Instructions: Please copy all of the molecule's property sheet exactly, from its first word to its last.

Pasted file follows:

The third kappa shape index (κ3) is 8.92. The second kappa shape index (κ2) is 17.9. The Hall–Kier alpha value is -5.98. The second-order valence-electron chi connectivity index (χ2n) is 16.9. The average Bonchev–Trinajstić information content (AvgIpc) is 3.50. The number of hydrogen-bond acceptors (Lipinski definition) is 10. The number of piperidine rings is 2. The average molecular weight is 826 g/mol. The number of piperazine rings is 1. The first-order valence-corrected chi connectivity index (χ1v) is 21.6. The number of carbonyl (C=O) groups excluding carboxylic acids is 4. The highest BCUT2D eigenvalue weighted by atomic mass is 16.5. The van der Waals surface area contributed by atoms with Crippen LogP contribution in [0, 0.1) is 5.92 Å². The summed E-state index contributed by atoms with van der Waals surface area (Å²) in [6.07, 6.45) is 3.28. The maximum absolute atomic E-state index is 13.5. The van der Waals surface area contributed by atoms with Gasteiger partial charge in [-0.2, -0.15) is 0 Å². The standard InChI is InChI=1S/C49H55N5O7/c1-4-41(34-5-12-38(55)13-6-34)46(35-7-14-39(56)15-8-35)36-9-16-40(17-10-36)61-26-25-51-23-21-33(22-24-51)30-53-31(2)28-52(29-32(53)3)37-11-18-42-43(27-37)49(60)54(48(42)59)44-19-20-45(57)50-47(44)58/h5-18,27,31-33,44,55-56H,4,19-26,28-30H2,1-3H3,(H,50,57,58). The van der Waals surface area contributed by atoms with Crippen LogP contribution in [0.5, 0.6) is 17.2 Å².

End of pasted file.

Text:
The third kappa shape index (κ3) is 8.92. The second kappa shape index (κ2) is 17.9. The Hall–Kier alpha value is -5.98. The second-order valence-electron chi connectivity index (χ2n) is 16.9. The average Bonchev–Trinajstić information content (AvgIpc) is 3.50. The number of hydrogen-bond acceptors (Lipinski definition) is 10. The number of piperidine rings is 2. The average molecular weight is 826 g/mol. The number of piperazine rings is 1. The first-order valence-corrected chi connectivity index (χ1v) is 21.6. The number of carbonyl (C=O) groups excluding carboxylic acids is 4. The highest BCUT2D eigenvalue weighted by atomic mass is 16.5. The van der Waals surface area contributed by atoms with Crippen LogP contribution in [0, 0.1) is 5.92 Å². The summed E-state index contributed by atoms with van der Waals surface area (Å²) in [6.07, 6.45) is 3.28. The maximum absolute atomic E-state index is 13.5. The van der Waals surface area contributed by atoms with Gasteiger partial charge in [-0.2, -0.15) is 0 Å². The standard InChI is InChI=1S/C49H55N5O7/c1-4-41(34-5-12-38(55)13-6-34)46(35-7-14-39(56)15-8-35)36-9-16-40(17-10-36)61-26-25-51-23-21-33(22-24-51)30-53-31(2)28-52(29-32(53)3)37-11-18-42-43(27-37)49(60)54(48(42)59)44-19-20-45(57)50-47(44)58/h5-18,27,31-33,44,55-56H,4,19-26,28-30H2,1-3H3,(H,50,57,58). The van der Waals surface area contributed by atoms with Crippen LogP contribution in [0.5, 0.6) is 17.2 Å².